Despite my fondness for Quentin Tarantino, I’ve never been a Reservoir Dogs fan. Back in 1992, the writer-director’s feature debut seemed to me little more than a clever and grotesquely violent one-act play, gussied up with structural whimsy. Yes, the opening scene — black-suited crooks bantering about Madonna and the ethics of tipping — was funny. But the characters played like a collection of tics and attitudes rather than real people. And as the pop-cultural references piled up, the film seemed to lose energy and flirt with pointlessness. I knew this guy Tarantino was going places, but this felt like an exercise, not a movie.
As they say, things change. Reservoir Dogs is returning to the big screen, in a beautiful new 35mm print, and a recent revisit made the picture come alive for me. I still don’t quite buy any of these characters, but I’m not sure I was supposed to. Consider the sequence that now seems like the film’s central moment: the “amusing anecdote about a drug deal” that Tim Roth’s Mr. Orange (really Freddy, an undercover cop) has to memorize and tell in order to convince the crooks he’s one of them. As his superior Holdaway (Randy Brooks) explains, after handing him a four-page script for the anecdote, “An undercover cop has to be Marlon Brando.”
The references to acting (and, by extension, to filmmaking) aren’t coincidental. As Freddy rehearses his script, Tarantino turns the progression of the anecdote into a depiction of the character’s development: First we see Freddy in his room, practicing, pages in hand. Then we see him in front of a graffiti-covered wall, essentially performing on a makeshift stage for Holdaway. Then we see him in a bar, as Mr. Orange, actually relating the anecdote to the other robbers. Finally, we see him in the story itself, living through the made-up events, which turn out to be about encountering some cops and their drug-sniffing dog in a men’s room.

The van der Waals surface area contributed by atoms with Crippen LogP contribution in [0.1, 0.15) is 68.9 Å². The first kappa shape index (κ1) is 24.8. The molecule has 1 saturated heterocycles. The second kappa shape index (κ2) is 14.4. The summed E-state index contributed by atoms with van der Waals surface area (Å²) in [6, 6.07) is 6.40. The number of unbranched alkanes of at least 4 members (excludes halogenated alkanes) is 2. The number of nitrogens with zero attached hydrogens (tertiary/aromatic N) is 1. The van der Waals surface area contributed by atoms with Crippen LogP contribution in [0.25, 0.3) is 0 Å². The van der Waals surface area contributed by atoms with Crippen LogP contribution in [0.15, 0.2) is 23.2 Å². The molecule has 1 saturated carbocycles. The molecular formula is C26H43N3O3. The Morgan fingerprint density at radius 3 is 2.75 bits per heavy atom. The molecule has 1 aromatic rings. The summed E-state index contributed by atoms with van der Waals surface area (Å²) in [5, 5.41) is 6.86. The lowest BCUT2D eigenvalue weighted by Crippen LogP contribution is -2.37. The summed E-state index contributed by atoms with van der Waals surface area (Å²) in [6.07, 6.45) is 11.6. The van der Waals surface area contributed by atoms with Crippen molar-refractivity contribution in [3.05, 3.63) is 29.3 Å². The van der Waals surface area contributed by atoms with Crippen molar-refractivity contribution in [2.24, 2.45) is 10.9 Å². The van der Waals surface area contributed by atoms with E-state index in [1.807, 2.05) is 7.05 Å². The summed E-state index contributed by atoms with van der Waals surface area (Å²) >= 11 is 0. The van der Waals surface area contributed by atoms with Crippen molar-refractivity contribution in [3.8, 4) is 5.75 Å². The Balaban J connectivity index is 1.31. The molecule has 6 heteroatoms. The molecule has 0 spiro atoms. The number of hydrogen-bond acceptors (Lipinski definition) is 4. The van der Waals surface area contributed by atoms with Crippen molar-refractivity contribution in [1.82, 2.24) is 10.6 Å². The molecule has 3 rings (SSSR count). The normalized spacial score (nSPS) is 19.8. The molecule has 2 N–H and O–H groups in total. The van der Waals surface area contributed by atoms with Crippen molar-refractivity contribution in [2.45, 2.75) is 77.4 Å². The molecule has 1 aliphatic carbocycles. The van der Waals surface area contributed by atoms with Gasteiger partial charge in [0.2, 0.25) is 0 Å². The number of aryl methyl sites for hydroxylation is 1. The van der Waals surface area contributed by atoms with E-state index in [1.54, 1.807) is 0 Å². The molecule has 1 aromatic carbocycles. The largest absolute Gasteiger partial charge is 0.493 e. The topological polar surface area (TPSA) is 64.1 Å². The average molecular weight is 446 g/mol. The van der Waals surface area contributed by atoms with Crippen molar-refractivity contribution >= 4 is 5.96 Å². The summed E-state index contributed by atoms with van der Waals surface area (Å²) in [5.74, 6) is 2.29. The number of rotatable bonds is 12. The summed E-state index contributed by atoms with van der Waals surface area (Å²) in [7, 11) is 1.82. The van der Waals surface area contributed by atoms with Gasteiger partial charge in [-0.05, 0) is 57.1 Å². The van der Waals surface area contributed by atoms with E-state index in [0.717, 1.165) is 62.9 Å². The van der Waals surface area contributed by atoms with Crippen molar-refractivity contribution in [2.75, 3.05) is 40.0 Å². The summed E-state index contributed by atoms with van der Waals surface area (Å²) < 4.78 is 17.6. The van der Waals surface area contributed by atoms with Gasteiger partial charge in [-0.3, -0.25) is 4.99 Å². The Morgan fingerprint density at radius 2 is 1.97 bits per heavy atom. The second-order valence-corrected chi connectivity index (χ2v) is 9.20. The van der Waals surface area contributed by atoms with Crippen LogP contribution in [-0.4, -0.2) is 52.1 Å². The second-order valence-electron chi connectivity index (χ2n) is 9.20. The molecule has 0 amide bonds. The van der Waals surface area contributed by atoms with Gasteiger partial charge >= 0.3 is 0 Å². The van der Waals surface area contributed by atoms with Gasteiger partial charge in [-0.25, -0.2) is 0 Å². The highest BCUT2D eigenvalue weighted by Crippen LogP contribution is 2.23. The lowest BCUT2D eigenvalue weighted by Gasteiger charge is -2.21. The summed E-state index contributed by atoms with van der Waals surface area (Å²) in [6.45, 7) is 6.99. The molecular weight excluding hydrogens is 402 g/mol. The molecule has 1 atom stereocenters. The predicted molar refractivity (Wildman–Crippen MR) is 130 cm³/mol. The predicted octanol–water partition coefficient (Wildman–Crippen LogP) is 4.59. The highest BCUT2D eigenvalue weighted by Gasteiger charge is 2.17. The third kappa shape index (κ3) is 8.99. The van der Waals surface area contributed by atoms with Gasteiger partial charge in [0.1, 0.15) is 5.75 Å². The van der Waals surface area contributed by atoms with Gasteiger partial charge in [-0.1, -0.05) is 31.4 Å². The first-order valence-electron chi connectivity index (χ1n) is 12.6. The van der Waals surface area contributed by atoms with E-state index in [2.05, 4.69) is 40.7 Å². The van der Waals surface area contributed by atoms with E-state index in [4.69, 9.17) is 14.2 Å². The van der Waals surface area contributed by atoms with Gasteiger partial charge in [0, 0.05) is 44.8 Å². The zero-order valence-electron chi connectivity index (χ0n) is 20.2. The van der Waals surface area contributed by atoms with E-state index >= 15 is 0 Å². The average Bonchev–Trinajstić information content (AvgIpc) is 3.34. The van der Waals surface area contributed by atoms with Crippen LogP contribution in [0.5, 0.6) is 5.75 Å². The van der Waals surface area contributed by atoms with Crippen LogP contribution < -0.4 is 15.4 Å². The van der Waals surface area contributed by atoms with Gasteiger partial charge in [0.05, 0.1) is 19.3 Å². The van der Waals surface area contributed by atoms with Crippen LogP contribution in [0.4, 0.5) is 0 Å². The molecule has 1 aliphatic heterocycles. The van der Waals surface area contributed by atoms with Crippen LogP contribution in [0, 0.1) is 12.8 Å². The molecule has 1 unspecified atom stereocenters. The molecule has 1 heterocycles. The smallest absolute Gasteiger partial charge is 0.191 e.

It’s also not coincidental that Freddy’s tale itself is written very much in the Tarantino vernacular — complete with random digressions and details, because, as Holdaway explains, “the details’ll sell your story.” In essence, this sequence explains the unusual, slightly stilted, two-degrees-removed-from-reality atmosphere of Reservoir Dogs, which is all about performance and posturing.
Everybody in this movie, with their made-up names and their tough-guy talk, is playing a part. And it goes beyond just these particular crooks. Those endless pop-culture references help expand the film’s scope beyond the people onscreen, speaking to the way that, by 1992, we had come to build our own characters and realities — through the details and the attitudes we collected around us. Tarantino pulls the rug out from under his characters, but he turns his lens toward us. He transforms an unremarkable story into an existential treatise.
Written and directed by Quentin Tarantino
Opens May 19, Film Forum